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Is a parathyroid surgery out-patient? What is the recovery time? What are the risks?

Deva Boone
Answer authored by Deva Boone
Deva Boone, MD is the founder of the Southwest Parathyroid Center. As one of the most experienced parathyroid surgeons in the U.S., she has treated thousands of patients with parathyroid conditions.

Thanks for asking!

Parathyroid surgery is nearly always outpatient, and you go home the same day as the operation. There are some rare exceptions, so occasionally someone will need to spend the night in the hospital. For example, patients who are on dialysis for kidney failure or patients with very severe heart or lung disease that might need to be monitored for a little longer after surgery. These are the exceptions, though. Most patients, even those in their 80s with multiple medical conditions, will go home within a few hours after the operation.

Recovery time varies. Everyone is different, so I can never tell someone exactly how their recovery is going to go. But I can tell you about the “average” patient. The average patient is going to want to take it easy the day of surgery, then go back to light activities in the following days. Most people can return to work in a few days, though if you can take off a week, I recommend doing that. You might feel like going back to work after a few days, which is fine, but it can be nice to have the extra time just in case you need it. Within the first week or two, most people are noticing improvements in the symptoms of parathyroid disease. They feel less tired, have more energy, and sleep better at night. Some symptoms get better immediately after surgery, such as bone pain, but others can take months to improve. Everyone is a little different. On average, though, most people will notice improvements within the first couple of weeks.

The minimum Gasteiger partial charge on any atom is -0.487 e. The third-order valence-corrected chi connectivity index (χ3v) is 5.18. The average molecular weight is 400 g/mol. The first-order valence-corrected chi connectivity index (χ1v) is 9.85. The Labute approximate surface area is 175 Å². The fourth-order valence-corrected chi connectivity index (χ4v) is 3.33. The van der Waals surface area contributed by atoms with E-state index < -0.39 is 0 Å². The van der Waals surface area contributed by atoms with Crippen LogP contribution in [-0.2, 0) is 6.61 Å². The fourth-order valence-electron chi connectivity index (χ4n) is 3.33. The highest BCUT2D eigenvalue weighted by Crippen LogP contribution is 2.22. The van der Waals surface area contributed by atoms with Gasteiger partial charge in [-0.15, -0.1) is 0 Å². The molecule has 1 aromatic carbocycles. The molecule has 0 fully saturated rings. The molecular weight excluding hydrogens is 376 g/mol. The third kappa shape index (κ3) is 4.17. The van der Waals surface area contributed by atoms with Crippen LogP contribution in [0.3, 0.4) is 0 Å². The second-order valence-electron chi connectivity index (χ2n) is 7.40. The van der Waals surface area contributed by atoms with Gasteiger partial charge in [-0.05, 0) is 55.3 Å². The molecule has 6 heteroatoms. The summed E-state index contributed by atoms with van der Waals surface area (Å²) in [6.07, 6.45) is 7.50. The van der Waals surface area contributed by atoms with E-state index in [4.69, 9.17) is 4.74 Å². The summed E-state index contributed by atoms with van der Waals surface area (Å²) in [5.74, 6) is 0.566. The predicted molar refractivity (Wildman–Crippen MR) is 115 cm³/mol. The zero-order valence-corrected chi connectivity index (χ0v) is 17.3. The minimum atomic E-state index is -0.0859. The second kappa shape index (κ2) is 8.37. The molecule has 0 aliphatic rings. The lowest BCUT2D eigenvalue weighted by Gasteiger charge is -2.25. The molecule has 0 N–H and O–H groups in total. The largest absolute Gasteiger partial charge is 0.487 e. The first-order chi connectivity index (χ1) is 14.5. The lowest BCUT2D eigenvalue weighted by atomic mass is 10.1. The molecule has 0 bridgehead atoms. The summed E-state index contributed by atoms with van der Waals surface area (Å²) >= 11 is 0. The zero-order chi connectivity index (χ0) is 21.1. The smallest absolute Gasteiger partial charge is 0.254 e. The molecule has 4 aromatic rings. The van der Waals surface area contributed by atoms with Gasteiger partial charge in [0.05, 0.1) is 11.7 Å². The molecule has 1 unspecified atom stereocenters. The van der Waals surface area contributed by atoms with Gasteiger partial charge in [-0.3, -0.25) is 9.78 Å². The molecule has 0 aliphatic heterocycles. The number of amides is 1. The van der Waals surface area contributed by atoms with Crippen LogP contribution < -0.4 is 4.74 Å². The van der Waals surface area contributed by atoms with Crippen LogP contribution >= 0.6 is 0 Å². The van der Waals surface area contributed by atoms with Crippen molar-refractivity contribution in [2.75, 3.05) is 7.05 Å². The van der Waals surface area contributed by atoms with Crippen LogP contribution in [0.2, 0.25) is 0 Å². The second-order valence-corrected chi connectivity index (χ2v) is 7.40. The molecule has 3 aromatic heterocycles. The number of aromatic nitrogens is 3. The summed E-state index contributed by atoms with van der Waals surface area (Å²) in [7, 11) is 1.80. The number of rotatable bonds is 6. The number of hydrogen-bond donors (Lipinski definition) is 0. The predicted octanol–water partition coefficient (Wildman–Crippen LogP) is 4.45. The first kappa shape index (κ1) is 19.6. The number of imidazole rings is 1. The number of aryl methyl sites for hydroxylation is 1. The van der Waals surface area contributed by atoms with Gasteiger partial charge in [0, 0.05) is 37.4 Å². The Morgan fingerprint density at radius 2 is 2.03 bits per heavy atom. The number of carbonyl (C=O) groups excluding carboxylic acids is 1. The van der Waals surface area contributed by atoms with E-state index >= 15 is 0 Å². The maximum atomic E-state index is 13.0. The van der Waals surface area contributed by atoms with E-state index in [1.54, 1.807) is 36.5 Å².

Parathyroid surgery is a very safe procedure, with rare complications. The rate of complications is related to the experience of the surgeon, which is one reason why you want to find the most experienced surgeon you can. The two primary risks are fortunately very rare and with an experienced surgeon will occur in well under 1% of patients. These two risks are: 1. Bleeding - this can occur after any operation. It may require a return to the operating room to fix. 2. Voice changes due to recurrent laryngeal nerve injury - this is a risk in any neck operation. Fortunately, it is almost always temporary, and the voice returns to normal. Remember that any surgeon can have a complication, but experienced surgeons will have far fewer complications than inexperienced surgeons. In experienced hands, parathyroid surgery is a very safe and effective operation.

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